I am fascinated with time. Time is relative, yet constant. You can’t rewind, pause or fast forward it. The clock doesn’t stop for anyone.
“Time is a gift that most of us take for granted. We get so caught up in the busyness of our daily lives that we rarely stop and take a serious look at how we’re spending this gift,” said author Cheryl Richardson.
It’s funny how one class can drag on forever, and the semester seems like it will never end, but in the blink of an eye four years have passed. Somehow, through all the seemingly long days, time lapses quicker in the overall scheme of things.
We were raised to be time oriented. Everyone races to the next event in their day, never stopping to appreciate the moment, the potential memories being created. There’s nothing wrong with looking forward to something, but when we’re always counting down the days until the next thing, we forget to be consumed in the now. We focus on the end result, not the process.
In today’s society, we’re programmed to always have something to do. Somehow this is to give us a purpose for being here. Being busy sends a vibe to the world saying you must be more important, valuable or wanted. Your life must be so much more exciting.
Time is precious, and discerning what you should devote your time to can be challenging. As students, we prioritize homework, social lives and jobs over our own health. When I say we, I mean me.
I am currently taking 17 credit hours, have four part-time jobs, and am active in two social clubs. Days are normally jam-packed with classes and work, and nights are spent drowning in homework. I have to pull all-nighters frequently just to keep up. I skip chicken nugget day in the cafeteria to study or work on projects. I valued spending time on everything else over my own physical, mental and emotional health.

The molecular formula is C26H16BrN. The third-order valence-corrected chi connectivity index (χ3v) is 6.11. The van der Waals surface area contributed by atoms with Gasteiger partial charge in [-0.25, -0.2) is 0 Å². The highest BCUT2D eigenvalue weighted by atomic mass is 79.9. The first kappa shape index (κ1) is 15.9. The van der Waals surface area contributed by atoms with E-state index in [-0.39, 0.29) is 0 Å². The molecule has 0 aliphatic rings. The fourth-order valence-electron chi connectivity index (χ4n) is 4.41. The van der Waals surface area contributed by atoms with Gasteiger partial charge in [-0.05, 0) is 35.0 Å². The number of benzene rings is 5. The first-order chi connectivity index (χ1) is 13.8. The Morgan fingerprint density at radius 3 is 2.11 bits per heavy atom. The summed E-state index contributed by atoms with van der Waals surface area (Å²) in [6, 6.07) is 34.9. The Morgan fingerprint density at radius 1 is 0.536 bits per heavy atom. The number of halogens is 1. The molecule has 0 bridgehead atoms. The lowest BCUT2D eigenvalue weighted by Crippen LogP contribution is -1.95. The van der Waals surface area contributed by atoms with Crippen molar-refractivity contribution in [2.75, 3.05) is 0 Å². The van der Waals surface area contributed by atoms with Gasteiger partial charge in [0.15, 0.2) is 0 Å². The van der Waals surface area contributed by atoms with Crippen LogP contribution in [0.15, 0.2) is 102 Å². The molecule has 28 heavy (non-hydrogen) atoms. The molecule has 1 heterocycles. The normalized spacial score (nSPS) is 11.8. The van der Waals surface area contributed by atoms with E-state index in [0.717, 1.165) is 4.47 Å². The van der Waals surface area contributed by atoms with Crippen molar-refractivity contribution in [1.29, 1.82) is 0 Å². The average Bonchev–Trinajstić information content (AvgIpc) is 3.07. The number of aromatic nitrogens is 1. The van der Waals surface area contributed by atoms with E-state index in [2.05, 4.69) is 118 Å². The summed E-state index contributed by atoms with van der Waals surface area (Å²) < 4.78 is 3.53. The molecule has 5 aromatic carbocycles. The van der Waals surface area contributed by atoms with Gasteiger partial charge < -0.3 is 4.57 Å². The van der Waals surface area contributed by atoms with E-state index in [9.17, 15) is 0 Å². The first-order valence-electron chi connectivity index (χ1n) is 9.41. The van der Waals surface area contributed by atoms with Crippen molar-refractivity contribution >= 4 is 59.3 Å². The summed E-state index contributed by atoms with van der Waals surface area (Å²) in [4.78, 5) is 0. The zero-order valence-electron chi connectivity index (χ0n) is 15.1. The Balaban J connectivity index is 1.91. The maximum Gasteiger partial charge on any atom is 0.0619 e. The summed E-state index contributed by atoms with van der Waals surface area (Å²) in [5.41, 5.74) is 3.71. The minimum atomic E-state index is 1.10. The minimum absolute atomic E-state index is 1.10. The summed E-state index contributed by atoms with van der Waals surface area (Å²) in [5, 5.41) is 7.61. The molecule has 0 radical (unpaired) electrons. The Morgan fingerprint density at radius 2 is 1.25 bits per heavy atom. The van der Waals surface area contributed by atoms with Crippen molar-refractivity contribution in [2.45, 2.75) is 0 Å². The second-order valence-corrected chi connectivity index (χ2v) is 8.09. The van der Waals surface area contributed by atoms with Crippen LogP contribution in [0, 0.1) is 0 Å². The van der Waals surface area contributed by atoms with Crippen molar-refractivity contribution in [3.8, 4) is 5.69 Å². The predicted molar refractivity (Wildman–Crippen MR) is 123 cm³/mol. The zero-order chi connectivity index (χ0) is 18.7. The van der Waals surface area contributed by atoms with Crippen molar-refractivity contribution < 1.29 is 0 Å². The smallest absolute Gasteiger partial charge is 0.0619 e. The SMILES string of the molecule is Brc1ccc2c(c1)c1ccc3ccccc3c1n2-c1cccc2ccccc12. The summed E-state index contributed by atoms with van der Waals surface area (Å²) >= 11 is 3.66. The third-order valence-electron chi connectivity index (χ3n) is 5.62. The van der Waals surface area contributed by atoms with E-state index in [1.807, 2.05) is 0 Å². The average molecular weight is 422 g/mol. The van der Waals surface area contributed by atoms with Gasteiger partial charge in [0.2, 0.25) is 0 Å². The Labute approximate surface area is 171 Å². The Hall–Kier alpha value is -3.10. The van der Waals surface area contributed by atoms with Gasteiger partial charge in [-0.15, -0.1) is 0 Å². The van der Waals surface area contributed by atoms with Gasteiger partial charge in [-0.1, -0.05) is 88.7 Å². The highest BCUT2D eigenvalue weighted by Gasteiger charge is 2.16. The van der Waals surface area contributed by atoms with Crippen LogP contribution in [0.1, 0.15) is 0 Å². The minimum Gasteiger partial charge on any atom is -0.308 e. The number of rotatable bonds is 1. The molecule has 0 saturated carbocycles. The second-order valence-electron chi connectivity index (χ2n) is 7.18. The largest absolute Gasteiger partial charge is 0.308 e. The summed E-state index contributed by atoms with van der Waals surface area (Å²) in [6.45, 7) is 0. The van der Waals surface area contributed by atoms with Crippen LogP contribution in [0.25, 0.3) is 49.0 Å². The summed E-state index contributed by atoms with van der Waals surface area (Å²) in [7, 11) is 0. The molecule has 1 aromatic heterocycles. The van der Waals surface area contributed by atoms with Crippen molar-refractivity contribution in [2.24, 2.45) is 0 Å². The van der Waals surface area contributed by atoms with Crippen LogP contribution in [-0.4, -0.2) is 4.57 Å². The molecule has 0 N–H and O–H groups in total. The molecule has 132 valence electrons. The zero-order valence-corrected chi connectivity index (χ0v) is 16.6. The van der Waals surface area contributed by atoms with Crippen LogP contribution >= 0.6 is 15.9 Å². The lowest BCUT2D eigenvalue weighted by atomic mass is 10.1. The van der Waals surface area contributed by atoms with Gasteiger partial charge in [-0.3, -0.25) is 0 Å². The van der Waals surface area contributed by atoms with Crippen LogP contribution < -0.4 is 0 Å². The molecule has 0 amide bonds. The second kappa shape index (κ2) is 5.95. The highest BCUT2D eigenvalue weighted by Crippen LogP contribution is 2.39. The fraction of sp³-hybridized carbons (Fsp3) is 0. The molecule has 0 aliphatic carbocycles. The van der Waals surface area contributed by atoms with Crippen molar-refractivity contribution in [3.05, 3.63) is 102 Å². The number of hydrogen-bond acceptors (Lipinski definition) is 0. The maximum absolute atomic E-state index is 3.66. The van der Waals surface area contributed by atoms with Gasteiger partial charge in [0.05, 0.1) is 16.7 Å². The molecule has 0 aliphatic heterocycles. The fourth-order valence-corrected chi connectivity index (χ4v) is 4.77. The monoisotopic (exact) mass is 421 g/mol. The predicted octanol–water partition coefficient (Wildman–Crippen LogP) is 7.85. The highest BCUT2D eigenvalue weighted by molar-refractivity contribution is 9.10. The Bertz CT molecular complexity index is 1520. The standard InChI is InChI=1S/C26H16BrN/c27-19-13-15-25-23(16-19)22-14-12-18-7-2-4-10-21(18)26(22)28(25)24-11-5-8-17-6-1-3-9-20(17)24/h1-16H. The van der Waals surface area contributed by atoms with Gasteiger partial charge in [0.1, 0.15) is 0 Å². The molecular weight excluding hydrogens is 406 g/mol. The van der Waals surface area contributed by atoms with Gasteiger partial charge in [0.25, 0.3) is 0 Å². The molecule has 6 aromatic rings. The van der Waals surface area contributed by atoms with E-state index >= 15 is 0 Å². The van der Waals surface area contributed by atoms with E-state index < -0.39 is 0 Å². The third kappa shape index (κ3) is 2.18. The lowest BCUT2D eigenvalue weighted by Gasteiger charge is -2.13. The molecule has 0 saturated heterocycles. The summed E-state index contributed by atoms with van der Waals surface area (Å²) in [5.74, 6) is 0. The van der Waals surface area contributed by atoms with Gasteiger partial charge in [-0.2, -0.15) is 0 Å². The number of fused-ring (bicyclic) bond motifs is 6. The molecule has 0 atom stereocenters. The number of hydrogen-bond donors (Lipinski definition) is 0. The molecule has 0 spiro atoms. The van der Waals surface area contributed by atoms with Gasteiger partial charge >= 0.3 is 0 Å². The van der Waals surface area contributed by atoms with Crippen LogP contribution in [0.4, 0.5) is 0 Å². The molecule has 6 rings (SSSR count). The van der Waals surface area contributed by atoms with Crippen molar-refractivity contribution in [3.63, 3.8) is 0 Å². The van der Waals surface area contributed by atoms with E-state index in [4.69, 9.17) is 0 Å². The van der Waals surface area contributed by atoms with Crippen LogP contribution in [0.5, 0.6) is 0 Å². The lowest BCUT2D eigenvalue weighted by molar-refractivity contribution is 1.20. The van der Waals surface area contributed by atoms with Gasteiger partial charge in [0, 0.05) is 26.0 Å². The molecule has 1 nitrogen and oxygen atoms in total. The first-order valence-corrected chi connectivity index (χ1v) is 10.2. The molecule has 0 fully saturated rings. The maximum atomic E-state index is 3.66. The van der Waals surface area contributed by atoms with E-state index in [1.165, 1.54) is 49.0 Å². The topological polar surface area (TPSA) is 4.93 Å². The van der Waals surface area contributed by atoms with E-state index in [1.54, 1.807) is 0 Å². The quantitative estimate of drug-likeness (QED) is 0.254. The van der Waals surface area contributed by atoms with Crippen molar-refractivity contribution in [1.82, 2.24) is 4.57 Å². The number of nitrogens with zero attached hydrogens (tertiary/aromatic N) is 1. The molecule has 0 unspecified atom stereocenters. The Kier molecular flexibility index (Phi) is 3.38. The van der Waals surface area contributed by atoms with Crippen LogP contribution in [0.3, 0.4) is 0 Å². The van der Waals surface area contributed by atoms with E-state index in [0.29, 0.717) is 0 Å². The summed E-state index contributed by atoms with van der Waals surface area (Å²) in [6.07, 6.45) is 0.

Seniors presenting their senior speeches in chapel tell you to take every opportunity, to always say yes, to get out of your dorm room. While these things are valid, I realized it is also important to take time to treat yourself. Taking time for self-care possesses the hidden stigma of being selfish, but the truth is you have to be selfish to a certain extent in order to be selfless. You have to be stable before you try to help others.
So here’s my challenge to you: use your time wisely. Make time for what and who you genuinely care about. We can never get time back, and that’s terrifying to me. So learn to love the times you have in whatever circumstances you are in. Before you know it, it will be over. Each person is given limited days on this Earth. Every day is a new blessing, and you get to choose what you’ll do with it. What a time to be alive.